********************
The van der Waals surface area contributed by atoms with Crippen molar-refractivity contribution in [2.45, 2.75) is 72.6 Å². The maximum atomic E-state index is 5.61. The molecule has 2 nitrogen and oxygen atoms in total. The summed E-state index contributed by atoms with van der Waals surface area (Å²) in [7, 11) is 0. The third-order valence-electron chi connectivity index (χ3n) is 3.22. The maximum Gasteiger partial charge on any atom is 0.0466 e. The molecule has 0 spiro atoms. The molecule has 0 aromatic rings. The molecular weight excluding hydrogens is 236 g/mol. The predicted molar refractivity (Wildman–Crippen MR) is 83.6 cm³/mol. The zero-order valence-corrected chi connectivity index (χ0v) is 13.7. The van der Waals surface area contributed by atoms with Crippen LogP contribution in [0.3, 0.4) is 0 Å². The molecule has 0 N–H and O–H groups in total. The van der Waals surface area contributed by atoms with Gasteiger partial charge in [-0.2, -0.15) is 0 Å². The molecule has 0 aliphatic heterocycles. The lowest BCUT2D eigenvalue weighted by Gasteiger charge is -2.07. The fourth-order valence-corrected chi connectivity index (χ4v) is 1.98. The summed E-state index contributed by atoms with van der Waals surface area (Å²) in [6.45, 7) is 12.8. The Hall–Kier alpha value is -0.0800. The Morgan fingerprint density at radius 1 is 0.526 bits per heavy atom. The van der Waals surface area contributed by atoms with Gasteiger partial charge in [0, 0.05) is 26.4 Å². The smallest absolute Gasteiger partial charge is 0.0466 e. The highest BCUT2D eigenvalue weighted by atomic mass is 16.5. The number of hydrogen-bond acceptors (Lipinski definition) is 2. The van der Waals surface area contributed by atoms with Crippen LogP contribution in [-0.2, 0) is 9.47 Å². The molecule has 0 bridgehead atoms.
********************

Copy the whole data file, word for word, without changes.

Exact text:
The van der Waals surface area contributed by atoms with Crippen molar-refractivity contribution in [2.45, 2.75) is 72.6 Å². The maximum atomic E-state index is 5.61. The molecule has 2 nitrogen and oxygen atoms in total. The summed E-state index contributed by atoms with van der Waals surface area (Å²) in [7, 11) is 0. The third-order valence-electron chi connectivity index (χ3n) is 3.22. The maximum Gasteiger partial charge on any atom is 0.0466 e. The molecule has 0 spiro atoms. The molecule has 0 aromatic rings. The molecular weight excluding hydrogens is 236 g/mol. The predicted molar refractivity (Wildman–Crippen MR) is 83.6 cm³/mol. The zero-order valence-corrected chi connectivity index (χ0v) is 13.7. The van der Waals surface area contributed by atoms with Crippen LogP contribution in [0.3, 0.4) is 0 Å². The molecule has 0 N–H and O–H groups in total. The van der Waals surface area contributed by atoms with Gasteiger partial charge in [-0.2, -0.15) is 0 Å². The molecule has 0 aliphatic heterocycles. The lowest BCUT2D eigenvalue weighted by Gasteiger charge is -2.07. The fourth-order valence-corrected chi connectivity index (χ4v) is 1.98. The summed E-state index contributed by atoms with van der Waals surface area (Å²) in [6.45, 7) is 12.8. The Hall–Kier alpha value is -0.0800. The Morgan fingerprint density at radius 1 is 0.526 bits per heavy atom. The van der Waals surface area contributed by atoms with Gasteiger partial charge in [0, 0.05) is 26.4 Å². The smallest absolute Gasteiger partial charge is 0.0466 e. The highest BCUT2D eigenvalue weighted by atomic mass is 16.5. The number of hydrogen-bond acceptors (Lipinski definition) is 2. The van der Waals surface area contributed by atoms with Crippen LogP contribution in [-0.2, 0) is 9.47 Å². The molecule has 0 bridgehead atoms.